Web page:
There is a golden elixir that each person must carry a vial of at all times – and that is alcohol hand gel. I can’t emphasise enough how essential this is. Every time you’ve been to the loo and had to open the door or  touch any surface in there really, have a squeeze of hand gel.  Do not touch a surface and allow you hand to get to your face before first stopping at the hand gel.

I’m not advertising for Dettol – there are many brands to choose from – but the picture does say a 1000 words

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But the item that we thought was the ‘be all and end all’ was a homeopathy travel kit that we purchased for this very trip. In fact it may well have been the use of its contents that was the only reason we didn’t fall ill. There is really no way to know other than going again and not taking one of these kits – and we won’t be doing that!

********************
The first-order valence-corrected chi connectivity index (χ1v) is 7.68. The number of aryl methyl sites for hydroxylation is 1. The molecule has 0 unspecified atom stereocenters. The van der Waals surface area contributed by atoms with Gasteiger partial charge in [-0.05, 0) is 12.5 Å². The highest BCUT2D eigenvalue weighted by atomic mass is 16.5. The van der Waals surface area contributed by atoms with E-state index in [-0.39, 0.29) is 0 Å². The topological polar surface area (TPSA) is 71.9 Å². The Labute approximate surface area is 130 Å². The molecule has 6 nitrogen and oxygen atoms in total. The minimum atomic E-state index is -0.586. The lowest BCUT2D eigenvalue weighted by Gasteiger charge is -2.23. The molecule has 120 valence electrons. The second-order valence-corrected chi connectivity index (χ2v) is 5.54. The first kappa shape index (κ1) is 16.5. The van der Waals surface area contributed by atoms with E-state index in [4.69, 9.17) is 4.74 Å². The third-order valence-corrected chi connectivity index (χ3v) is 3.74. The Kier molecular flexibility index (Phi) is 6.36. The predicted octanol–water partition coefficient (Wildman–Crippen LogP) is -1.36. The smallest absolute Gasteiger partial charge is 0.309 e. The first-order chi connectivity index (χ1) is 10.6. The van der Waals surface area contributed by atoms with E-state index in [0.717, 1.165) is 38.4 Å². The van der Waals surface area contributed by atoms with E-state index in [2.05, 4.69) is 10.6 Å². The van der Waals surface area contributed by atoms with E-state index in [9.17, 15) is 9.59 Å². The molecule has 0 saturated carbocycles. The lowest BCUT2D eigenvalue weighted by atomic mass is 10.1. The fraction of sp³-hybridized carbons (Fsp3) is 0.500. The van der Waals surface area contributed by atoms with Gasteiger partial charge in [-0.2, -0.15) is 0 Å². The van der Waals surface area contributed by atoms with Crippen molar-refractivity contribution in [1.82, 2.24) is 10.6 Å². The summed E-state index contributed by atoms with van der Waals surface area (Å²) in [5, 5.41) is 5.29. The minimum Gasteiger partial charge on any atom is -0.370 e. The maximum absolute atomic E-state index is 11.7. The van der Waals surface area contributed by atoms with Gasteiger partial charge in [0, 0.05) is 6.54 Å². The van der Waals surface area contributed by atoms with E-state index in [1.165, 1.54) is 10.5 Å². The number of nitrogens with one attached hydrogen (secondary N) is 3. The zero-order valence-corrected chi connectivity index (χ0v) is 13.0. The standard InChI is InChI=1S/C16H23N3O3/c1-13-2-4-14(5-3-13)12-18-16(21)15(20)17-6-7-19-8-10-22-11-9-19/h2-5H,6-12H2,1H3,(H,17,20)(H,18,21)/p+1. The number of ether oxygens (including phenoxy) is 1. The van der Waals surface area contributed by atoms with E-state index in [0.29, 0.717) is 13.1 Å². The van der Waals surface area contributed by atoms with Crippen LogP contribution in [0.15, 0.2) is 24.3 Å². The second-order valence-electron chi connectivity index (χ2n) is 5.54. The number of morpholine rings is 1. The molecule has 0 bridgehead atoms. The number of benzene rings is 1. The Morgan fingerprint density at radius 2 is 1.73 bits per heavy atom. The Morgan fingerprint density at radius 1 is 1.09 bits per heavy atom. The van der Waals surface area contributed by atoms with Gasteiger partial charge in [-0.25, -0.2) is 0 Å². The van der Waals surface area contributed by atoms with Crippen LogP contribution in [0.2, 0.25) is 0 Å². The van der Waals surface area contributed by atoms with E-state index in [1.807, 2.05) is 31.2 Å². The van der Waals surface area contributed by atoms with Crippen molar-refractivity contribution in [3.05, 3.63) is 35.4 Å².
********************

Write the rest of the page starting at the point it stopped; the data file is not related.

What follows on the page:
The one we used and would certainly suggest checking out was from
http://suzyparkerhomeopath.com/

I’ll add-on to this list as I think of others but if it all goes wrong and you find yourself stuck in a bedroom and toilet for two days, be sure that you have the sort of room and loo that makes that time more comfortable and if you must travel whilst ill then either breakfast on Immodium or dress in Pampers.

see also ‘North India, Glastonbury to Delhi’ at
https://kevollier.com/2014/04/12/north-india-in-23-days-day-1-glastonbury-to-delhi/

and ‘North India. In Search of Gandhi (Part 2) at
https://kevollier.com/2014/04/23/north-india-in-search-of-gandhi-part-2/

Hello India!